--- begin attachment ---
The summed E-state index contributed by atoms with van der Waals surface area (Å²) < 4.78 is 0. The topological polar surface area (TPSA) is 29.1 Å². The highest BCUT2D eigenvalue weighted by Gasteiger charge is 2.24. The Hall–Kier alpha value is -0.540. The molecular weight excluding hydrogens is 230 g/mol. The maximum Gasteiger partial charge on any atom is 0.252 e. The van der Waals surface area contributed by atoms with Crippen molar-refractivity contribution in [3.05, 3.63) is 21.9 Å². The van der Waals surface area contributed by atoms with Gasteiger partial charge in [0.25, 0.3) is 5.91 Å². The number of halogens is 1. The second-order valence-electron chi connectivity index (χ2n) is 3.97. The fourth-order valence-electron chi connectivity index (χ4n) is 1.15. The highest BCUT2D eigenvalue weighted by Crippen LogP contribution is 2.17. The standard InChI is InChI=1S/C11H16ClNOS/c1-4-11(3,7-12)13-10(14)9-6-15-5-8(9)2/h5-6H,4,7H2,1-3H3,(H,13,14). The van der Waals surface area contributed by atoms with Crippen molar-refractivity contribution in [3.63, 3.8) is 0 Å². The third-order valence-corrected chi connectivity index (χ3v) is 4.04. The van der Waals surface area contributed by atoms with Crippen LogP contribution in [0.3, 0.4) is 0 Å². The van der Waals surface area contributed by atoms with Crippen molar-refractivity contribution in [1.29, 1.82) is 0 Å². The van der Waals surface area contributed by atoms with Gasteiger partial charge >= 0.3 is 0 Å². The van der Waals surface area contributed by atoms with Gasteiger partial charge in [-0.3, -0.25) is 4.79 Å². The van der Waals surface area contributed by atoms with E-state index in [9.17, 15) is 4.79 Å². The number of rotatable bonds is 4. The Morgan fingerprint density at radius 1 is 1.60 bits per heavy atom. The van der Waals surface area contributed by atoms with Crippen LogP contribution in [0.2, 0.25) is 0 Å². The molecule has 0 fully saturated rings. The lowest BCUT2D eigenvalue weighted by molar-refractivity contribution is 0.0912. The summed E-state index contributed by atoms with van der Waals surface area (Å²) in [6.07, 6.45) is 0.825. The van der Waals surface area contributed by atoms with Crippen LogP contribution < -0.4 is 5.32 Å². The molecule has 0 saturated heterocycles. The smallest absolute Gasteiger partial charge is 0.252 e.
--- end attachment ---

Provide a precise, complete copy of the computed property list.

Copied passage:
The summed E-state index contributed by atoms with van der Waals surface area (Å²) < 4.78 is 0. The topological polar surface area (TPSA) is 29.1 Å². The highest BCUT2D eigenvalue weighted by Gasteiger charge is 2.24. The Hall–Kier alpha value is -0.540. The molecular weight excluding hydrogens is 230 g/mol. The maximum Gasteiger partial charge on any atom is 0.252 e. The van der Waals surface area contributed by atoms with Crippen molar-refractivity contribution in [3.05, 3.63) is 21.9 Å². The van der Waals surface area contributed by atoms with Gasteiger partial charge in [0.25, 0.3) is 5.91 Å². The number of halogens is 1. The second-order valence-electron chi connectivity index (χ2n) is 3.97. The fourth-order valence-electron chi connectivity index (χ4n) is 1.15. The highest BCUT2D eigenvalue weighted by Crippen LogP contribution is 2.17. The standard InChI is InChI=1S/C11H16ClNOS/c1-4-11(3,7-12)13-10(14)9-6-15-5-8(9)2/h5-6H,4,7H2,1-3H3,(H,13,14). The van der Waals surface area contributed by atoms with Crippen molar-refractivity contribution in [3.63, 3.8) is 0 Å². The third-order valence-corrected chi connectivity index (χ3v) is 4.04. The van der Waals surface area contributed by atoms with Crippen LogP contribution in [0.3, 0.4) is 0 Å². The van der Waals surface area contributed by atoms with Crippen molar-refractivity contribution in [1.29, 1.82) is 0 Å². The van der Waals surface area contributed by atoms with Gasteiger partial charge >= 0.3 is 0 Å². The van der Waals surface area contributed by atoms with Gasteiger partial charge in [-0.3, -0.25) is 4.79 Å². The van der Waals surface area contributed by atoms with E-state index in [9.17, 15) is 4.79 Å². The number of rotatable bonds is 4. The Morgan fingerprint density at radius 1 is 1.60 bits per heavy atom. The van der Waals surface area contributed by atoms with Crippen LogP contribution in [0.2, 0.25) is 0 Å². The molecule has 0 fully saturated rings. The lowest BCUT2D eigenvalue weighted by molar-refractivity contribution is 0.0912. The summed E-state index contributed by atoms with van der Waals surface area (Å²) in [6.07, 6.45) is 0.825. The van der Waals surface area contributed by atoms with Crippen LogP contribution < -0.4 is 5.32 Å². The molecule has 0 saturated heterocycles. The smallest absolute Gasteiger partial charge is 0.252 e.